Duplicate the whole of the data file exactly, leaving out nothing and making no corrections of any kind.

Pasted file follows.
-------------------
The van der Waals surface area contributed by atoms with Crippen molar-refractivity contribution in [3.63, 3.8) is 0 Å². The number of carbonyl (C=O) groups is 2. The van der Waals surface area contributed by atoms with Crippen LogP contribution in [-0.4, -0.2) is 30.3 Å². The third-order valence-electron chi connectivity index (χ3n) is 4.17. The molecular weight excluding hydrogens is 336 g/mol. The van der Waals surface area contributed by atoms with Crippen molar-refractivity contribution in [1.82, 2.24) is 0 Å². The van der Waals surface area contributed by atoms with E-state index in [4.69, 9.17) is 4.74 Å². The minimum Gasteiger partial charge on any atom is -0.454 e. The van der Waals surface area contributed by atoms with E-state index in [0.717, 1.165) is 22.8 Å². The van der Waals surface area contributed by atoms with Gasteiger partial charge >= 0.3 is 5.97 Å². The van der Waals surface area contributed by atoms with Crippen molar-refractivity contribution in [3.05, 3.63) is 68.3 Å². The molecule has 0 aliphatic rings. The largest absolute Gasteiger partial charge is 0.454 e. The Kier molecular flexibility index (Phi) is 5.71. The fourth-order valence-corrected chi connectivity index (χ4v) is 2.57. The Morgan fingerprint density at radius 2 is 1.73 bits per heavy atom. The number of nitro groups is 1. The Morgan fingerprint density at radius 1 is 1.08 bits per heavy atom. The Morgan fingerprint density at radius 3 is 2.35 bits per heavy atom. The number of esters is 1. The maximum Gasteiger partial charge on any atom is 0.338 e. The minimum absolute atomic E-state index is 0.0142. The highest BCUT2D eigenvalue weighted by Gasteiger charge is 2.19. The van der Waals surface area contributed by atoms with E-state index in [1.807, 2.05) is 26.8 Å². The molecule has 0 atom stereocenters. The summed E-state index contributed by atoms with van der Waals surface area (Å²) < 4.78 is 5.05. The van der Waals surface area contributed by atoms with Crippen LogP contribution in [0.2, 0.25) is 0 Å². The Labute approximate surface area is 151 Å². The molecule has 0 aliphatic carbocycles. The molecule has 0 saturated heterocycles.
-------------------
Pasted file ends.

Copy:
The van der Waals surface area contributed by atoms with Crippen molar-refractivity contribution in [3.63, 3.8) is 0 Å². The number of carbonyl (C=O) groups is 2. The van der Waals surface area contributed by atoms with Crippen LogP contribution in [-0.4, -0.2) is 30.3 Å². The third-order valence-electron chi connectivity index (χ3n) is 4.17. The molecular weight excluding hydrogens is 336 g/mol. The van der Waals surface area contributed by atoms with Crippen molar-refractivity contribution in [1.82, 2.24) is 0 Å². The van der Waals surface area contributed by atoms with E-state index in [4.69, 9.17) is 4.74 Å². The minimum Gasteiger partial charge on any atom is -0.454 e. The van der Waals surface area contributed by atoms with E-state index in [0.717, 1.165) is 22.8 Å². The van der Waals surface area contributed by atoms with Gasteiger partial charge >= 0.3 is 5.97 Å². The van der Waals surface area contributed by atoms with Crippen molar-refractivity contribution in [3.05, 3.63) is 68.3 Å². The molecule has 0 aliphatic rings. The largest absolute Gasteiger partial charge is 0.454 e. The Kier molecular flexibility index (Phi) is 5.71. The fourth-order valence-corrected chi connectivity index (χ4v) is 2.57. The Morgan fingerprint density at radius 2 is 1.73 bits per heavy atom. The number of nitro groups is 1. The Morgan fingerprint density at radius 1 is 1.08 bits per heavy atom. The Morgan fingerprint density at radius 3 is 2.35 bits per heavy atom. The number of esters is 1. The maximum Gasteiger partial charge on any atom is 0.338 e. The minimum absolute atomic E-state index is 0.0142. The highest BCUT2D eigenvalue weighted by Gasteiger charge is 2.19. The van der Waals surface area contributed by atoms with E-state index in [1.807, 2.05) is 26.8 Å². The molecule has 0 atom stereocenters. The summed E-state index contributed by atoms with van der Waals surface area (Å²) < 4.78 is 5.05. The van der Waals surface area contributed by atoms with Crippen LogP contribution in [0.2, 0.25) is 0 Å². The Labute approximate surface area is 151 Å². The molecule has 0 aliphatic carbocycles. The molecule has 0 saturated heterocycles.